Washington is a modern city, well sort of. It was built in the 18th century and designed by a French planner Pierre L’enfant and is largely based on the recently redesigned Paris. The founding fathers liked what they saw in Paris as the planners had cleverly avoided showing them that the the Arc Du Triomphe was actually an 8 lane, motorists’ nightmare of a death trap. They just saw the nice grid pattern design and the wide boulevards and decided they’d like that for their new capital city. The thing is that it’s not really a grid pattern.
In my last blog I was talking about my OCD for symmetry, so a city based around a grid pattern should be perfect. But Washington is a grid pattern with random roundabouts. Now this is a similar pattern for Paris. Rumour has it that when Pierre was designing Washington he had no ideas, so in a bit of procrastination he thought he would mark up his design paper. He very carefully spent the morning drawing horizontal and vertical lines on his paper in preparation for his design for Emperor Napoleon’s new city. But he still had no ideas. But it was lunch time, so in true French fashion Monsieur L’enfant cracked open a bottle of red for his 3 hour lunch and decided to come back to it later. As he absent-mindedly looked out the window, thinking about which mistress’ turn it was this evening, he was rudely awakened from his daydreaming there by a knock at the door. Such was the shock he spluttered and drops of wine fell from his lips and landed on his beautifully drawn graph paper. The wine splashed and left radiating patterns on the clean sheet.
When he answered the door there was the president who had made an impromptu call to check up on his plans. He went over to L’enfants drawing board and saw the beautiful grid pattern with the radiating streets. Washington declared to the Frenchman in his native tongue “C’est Bon” (which translates as “this is sick dude”) and the grid pattern with streets radiating from roundabouts was formed. If Pierre had been eating a Pot Noodle when Washington knocked, our cities may have looked very different. (This is all true by the way. I haven’t just made it up to kill time on a boring flight or anything like that).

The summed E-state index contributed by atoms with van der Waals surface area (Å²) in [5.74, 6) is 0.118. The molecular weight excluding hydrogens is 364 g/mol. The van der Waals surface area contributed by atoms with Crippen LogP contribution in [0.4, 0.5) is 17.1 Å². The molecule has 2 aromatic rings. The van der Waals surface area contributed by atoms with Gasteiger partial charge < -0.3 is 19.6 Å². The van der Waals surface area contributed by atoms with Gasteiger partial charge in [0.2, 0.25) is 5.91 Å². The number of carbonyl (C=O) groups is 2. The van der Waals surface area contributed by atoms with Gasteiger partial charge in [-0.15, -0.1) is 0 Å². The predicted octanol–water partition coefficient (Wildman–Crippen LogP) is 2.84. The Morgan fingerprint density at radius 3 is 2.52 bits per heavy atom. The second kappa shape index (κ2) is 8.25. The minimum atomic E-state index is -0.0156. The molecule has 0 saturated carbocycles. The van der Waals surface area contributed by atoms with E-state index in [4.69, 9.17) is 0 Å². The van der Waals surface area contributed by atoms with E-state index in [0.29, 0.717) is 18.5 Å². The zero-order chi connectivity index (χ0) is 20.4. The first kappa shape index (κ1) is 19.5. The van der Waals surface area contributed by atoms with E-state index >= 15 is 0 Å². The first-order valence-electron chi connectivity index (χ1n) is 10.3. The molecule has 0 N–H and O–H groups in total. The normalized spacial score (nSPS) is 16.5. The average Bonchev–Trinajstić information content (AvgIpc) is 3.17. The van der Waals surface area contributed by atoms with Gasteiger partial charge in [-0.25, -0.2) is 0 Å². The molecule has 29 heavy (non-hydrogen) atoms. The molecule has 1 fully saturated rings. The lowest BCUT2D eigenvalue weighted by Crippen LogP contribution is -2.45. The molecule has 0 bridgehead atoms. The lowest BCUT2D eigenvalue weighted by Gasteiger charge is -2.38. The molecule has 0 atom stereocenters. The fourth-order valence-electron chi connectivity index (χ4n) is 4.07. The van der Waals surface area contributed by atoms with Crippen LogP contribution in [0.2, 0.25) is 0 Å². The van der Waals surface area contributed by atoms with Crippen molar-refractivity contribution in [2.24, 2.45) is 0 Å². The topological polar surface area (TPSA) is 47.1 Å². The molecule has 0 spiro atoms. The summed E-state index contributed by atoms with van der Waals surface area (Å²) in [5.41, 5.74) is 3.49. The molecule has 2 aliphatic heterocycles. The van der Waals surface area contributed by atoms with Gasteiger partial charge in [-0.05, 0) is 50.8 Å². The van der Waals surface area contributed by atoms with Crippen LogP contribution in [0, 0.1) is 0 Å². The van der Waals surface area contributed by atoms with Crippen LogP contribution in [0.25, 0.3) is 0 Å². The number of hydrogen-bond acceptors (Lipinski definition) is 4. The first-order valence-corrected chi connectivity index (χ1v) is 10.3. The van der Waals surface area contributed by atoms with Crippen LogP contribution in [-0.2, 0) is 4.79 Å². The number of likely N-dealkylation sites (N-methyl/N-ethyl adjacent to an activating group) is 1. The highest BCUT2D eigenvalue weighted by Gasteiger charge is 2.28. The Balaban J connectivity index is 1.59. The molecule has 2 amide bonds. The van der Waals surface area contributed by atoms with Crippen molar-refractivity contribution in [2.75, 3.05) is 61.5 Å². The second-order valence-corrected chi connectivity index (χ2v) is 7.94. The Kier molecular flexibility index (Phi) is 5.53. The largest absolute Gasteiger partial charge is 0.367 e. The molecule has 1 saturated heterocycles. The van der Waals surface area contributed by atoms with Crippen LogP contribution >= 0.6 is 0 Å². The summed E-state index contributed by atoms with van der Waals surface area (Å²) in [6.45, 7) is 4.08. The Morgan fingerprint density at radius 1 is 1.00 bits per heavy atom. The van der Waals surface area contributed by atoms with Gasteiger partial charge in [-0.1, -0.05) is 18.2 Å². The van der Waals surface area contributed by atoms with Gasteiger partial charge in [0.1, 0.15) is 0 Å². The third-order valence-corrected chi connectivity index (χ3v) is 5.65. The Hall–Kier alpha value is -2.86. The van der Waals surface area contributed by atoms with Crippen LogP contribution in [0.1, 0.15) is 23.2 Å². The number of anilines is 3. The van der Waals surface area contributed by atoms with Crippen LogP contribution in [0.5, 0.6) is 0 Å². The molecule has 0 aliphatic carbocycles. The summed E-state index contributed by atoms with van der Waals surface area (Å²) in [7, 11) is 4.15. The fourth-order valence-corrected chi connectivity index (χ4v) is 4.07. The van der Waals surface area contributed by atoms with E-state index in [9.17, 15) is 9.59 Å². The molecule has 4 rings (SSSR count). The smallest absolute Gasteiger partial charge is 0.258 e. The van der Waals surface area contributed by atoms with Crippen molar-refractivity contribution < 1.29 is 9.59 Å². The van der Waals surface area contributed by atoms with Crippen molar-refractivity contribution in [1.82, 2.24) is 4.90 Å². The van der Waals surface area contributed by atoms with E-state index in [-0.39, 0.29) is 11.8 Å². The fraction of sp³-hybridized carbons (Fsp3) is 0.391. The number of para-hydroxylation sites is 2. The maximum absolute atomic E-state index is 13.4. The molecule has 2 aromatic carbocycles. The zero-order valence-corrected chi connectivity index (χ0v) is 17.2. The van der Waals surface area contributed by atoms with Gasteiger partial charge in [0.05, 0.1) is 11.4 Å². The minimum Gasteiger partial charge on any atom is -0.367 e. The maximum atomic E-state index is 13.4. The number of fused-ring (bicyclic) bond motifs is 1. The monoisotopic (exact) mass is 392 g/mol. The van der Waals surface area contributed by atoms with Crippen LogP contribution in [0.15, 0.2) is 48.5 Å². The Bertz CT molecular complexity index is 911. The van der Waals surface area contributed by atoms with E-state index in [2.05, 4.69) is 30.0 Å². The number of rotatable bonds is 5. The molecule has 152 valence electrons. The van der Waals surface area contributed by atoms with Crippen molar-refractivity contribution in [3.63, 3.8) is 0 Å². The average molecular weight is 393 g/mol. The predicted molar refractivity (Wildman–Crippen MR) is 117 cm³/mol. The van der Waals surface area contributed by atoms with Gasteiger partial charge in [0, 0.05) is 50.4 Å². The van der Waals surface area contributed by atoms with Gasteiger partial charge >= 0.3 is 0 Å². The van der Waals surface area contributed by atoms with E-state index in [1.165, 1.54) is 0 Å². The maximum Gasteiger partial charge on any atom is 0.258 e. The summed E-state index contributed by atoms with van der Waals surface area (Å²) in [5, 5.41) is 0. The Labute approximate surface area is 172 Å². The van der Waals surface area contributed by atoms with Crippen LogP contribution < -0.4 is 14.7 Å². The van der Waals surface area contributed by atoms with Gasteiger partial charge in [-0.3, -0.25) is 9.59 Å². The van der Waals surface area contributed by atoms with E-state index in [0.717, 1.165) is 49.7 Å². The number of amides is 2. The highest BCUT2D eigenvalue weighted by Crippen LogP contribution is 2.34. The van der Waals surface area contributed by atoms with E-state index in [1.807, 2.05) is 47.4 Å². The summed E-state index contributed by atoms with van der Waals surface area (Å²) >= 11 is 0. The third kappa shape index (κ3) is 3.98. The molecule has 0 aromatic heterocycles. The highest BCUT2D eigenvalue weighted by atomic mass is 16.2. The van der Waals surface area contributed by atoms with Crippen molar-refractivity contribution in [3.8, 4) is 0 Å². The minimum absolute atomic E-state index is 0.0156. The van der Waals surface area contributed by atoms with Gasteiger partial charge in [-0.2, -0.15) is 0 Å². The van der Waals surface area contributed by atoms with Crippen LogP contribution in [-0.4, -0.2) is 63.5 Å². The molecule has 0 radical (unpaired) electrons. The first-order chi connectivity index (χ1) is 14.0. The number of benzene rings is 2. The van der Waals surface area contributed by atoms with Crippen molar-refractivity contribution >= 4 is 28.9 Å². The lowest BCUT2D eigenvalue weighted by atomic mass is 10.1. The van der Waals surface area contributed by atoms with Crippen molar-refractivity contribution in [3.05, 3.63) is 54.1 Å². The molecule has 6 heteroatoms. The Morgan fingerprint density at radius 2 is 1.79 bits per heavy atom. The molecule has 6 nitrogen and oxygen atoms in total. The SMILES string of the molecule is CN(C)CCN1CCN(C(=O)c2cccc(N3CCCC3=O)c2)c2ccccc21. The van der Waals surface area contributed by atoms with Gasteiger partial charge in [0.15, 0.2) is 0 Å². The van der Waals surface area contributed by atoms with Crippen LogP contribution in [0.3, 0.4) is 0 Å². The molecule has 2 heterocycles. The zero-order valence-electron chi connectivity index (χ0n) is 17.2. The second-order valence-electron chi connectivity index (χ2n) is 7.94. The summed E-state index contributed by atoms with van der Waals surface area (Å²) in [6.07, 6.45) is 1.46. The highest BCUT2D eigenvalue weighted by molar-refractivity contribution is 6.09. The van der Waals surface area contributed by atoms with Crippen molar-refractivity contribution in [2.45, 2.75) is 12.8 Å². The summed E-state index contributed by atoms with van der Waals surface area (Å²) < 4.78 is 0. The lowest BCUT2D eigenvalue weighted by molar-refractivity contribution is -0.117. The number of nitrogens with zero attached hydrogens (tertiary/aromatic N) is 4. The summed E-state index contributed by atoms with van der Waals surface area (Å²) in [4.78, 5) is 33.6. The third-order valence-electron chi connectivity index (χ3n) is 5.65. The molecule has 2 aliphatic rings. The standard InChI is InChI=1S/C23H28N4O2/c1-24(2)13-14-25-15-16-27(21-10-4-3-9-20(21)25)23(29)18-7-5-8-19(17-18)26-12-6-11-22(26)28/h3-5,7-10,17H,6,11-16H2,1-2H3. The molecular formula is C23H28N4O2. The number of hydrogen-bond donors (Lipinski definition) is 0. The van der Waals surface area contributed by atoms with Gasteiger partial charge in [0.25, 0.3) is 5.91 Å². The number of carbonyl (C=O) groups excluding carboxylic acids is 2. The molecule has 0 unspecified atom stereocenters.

The other problems that old cities had were street names. London is awash with various named streets, lanes and roads. Most UK towns are. Some of them are logical eg Wigan Road in Ormskirk leads to Wigan and Ormskirk Road in Wigan leads to Ormskirk. The problem is that they aren’t necessarily the same road and the road has about half a dozen name changes along the way. The system devised for Washington was simple; the streets that run North South are all numbered from one upwards (starting at the Capitol) and all the streets running East West are letters. There seems to be something slightly impersonal about naming a street just a letter or a number. I know that Washington is not alone in this system though. They tried it out in Washington as well. Washington Tyne and Wear that is. When they developed the new town area in the 1960’s they just gave area numbers to the 15 new villages. They soon gave that up as a bad job and now they all have names, but Washington DC still has the the numbers and letters only system.
The problem with the grid iron system is that whilst it’s very organised, it’s also a bit dull, as there are no shortcuts. The only way you can navigate the system is in straight lines up, down or across like an etch-a-sketch. There are no little back lanes to avoid the traffic; no secret routes, just up, down or across. The other down side to all this is that every junction is the same, and there are a lot of them. We did seem to spend half the time we were in Washington waiting at intersections to cross the road. But the worst thing about the system are those flaming radial roads. Throwing a diagonal into the mix means that some blocks aren’t squares but triangles or rhombuses or other non uniform shapes and suddenly it’s chaos. After only a few hours here I was institutionalised into the etch-a-sketch system and pow! it suddenly went all spiroscope. I was stood at the junction of P, 18th and Massachusetts Avenue (oh yeah, the diagonals have names) stumped as to where I was going.